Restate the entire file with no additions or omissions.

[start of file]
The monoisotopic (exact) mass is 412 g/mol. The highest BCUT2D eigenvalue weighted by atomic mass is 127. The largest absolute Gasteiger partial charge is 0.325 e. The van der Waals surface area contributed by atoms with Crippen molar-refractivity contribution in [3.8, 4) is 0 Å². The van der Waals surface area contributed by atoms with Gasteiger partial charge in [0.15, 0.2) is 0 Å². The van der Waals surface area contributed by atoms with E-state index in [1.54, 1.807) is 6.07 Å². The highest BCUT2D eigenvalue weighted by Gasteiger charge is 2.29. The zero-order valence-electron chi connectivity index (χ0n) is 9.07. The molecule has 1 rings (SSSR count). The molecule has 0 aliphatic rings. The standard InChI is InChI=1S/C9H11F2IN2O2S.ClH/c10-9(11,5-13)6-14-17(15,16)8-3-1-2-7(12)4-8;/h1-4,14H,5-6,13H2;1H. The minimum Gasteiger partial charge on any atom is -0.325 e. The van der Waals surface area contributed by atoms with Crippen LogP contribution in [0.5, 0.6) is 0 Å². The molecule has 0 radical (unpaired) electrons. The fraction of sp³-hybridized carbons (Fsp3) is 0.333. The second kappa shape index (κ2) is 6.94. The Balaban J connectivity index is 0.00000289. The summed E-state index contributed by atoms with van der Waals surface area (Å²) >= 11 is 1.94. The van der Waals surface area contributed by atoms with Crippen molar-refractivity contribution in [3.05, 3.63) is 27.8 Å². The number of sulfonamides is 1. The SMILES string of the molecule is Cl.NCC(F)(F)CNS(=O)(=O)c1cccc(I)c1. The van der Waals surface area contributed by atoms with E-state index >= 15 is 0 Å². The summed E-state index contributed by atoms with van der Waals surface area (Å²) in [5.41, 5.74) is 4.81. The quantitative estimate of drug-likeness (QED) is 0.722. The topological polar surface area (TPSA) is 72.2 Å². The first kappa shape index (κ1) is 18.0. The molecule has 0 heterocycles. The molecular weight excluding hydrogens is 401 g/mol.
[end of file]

The monoisotopic (exact) mass is 412 g/mol. The highest BCUT2D eigenvalue weighted by atomic mass is 127. The largest absolute Gasteiger partial charge is 0.325 e. The van der Waals surface area contributed by atoms with Crippen molar-refractivity contribution in [3.8, 4) is 0 Å². The van der Waals surface area contributed by atoms with Gasteiger partial charge in [0.15, 0.2) is 0 Å². The van der Waals surface area contributed by atoms with E-state index in [1.54, 1.807) is 6.07 Å². The highest BCUT2D eigenvalue weighted by Gasteiger charge is 2.29. The zero-order valence-electron chi connectivity index (χ0n) is 9.07. The molecule has 1 rings (SSSR count). The molecule has 0 aliphatic rings. The standard InChI is InChI=1S/C9H11F2IN2O2S.ClH/c10-9(11,5-13)6-14-17(15,16)8-3-1-2-7(12)4-8;/h1-4,14H,5-6,13H2;1H. The minimum Gasteiger partial charge on any atom is -0.325 e. The van der Waals surface area contributed by atoms with Crippen LogP contribution in [0.5, 0.6) is 0 Å². The molecule has 0 radical (unpaired) electrons. The fraction of sp³-hybridized carbons (Fsp3) is 0.333. The second kappa shape index (κ2) is 6.94. The Balaban J connectivity index is 0.00000289. The summed E-state index contributed by atoms with van der Waals surface area (Å²) >= 11 is 1.94. The van der Waals surface area contributed by atoms with Crippen molar-refractivity contribution in [3.05, 3.63) is 27.8 Å². The number of sulfonamides is 1. The SMILES string of the molecule is Cl.NCC(F)(F)CNS(=O)(=O)c1cccc(I)c1. The van der Waals surface area contributed by atoms with E-state index >= 15 is 0 Å². The summed E-state index contributed by atoms with van der Waals surface area (Å²) in [5.41, 5.74) is 4.81. The quantitative estimate of drug-likeness (QED) is 0.722. The topological polar surface area (TPSA) is 72.2 Å². The first kappa shape index (κ1) is 18.0. The molecule has 0 heterocycles. The molecular weight excluding hydrogens is 401 g/mol.